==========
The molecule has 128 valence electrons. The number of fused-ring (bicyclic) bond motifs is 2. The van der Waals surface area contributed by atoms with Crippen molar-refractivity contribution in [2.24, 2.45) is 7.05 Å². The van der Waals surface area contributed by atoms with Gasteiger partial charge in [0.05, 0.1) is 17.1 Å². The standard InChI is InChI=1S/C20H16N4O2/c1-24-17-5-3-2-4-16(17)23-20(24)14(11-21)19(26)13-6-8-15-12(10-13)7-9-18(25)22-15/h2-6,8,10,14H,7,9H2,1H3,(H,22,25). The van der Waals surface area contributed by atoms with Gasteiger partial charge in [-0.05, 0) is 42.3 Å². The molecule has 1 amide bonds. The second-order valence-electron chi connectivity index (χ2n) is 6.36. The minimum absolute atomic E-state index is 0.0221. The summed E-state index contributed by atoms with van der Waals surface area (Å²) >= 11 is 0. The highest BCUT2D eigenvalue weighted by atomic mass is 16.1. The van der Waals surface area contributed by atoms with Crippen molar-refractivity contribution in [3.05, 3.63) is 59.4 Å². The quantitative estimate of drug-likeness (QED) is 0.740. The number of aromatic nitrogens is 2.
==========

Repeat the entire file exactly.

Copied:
The molecule has 128 valence electrons. The number of fused-ring (bicyclic) bond motifs is 2. The van der Waals surface area contributed by atoms with Crippen molar-refractivity contribution in [2.24, 2.45) is 7.05 Å². The van der Waals surface area contributed by atoms with Gasteiger partial charge in [0.05, 0.1) is 17.1 Å². The standard InChI is InChI=1S/C20H16N4O2/c1-24-17-5-3-2-4-16(17)23-20(24)14(11-21)19(26)13-6-8-15-12(10-13)7-9-18(25)22-15/h2-6,8,10,14H,7,9H2,1H3,(H,22,25). The van der Waals surface area contributed by atoms with Gasteiger partial charge in [-0.05, 0) is 42.3 Å². The molecule has 1 amide bonds. The second-order valence-electron chi connectivity index (χ2n) is 6.36. The minimum absolute atomic E-state index is 0.0221. The summed E-state index contributed by atoms with van der Waals surface area (Å²) >= 11 is 0. The highest BCUT2D eigenvalue weighted by atomic mass is 16.1. The van der Waals surface area contributed by atoms with Crippen molar-refractivity contribution in [3.05, 3.63) is 59.4 Å². The quantitative estimate of drug-likeness (QED) is 0.740. The number of aromatic nitrogens is 2.